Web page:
Season two kicked off with a holiday-themed episode released late last year that caught us up with the main characters.
Nomi is on the run from the law while using her hacker skills to find out more about Whispers. Daniela’s ex makes good on his threat to out Lito, leaking photos of him and Hernando having sex to the tabloids. His agents and handlers want him to deny the leaked pictures and stay in the closet but he refuses, which in the short term costs him his place to live and results in an intense public and media backlash. Amid all their personal battles, the group is also trying to figure out how to go on the offensive against Whispers and his associates while also evading them.
Silvestre, who is straight, said he is excited to see how season two turns out.
“It was a long shoot, almost nine months in 19 different cities,” he said about the new season. “I can’t wait to see the results, even though I know more or less what I’m going to get to see. In the first season, it caught me by surprise when I saw the first episode for the first time. The editing is very alive so there are many changes. So I’m wondering how it’s going to be and where it’s going to land.”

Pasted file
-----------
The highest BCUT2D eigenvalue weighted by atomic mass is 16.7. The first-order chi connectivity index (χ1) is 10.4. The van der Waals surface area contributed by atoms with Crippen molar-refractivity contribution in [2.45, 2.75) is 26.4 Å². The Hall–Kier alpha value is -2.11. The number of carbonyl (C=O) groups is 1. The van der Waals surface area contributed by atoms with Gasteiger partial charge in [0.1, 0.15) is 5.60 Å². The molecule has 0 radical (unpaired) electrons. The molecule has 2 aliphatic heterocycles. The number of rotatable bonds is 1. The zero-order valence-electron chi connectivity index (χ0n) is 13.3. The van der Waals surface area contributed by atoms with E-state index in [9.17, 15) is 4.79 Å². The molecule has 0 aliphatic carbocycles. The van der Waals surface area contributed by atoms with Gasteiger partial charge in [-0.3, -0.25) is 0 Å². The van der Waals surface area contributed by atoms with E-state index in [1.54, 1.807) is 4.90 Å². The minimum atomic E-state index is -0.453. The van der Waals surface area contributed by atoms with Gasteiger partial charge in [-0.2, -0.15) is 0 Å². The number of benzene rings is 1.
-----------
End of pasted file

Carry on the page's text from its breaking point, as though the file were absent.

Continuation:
Silvestre said that Lito’s struggle with trying to figure out what to do with his life while his career is unraveling is going to be a significant part of the new season.
“It’s part of a story that Lana wanted to tell,” he said. “She wanted to be fair with reality. She told me, ‘Sometimes I’m going to ask you, Miguel, not to portray reality and I’m going to ask you to portray it in a precise way because I’m not portraying LGBT people as tormented people; I don’t want to give that to the audience. So sometimes I’m going to ask you for precise things because that is what I want to show to people.’ It’s her way to change the way our generation looks about something.”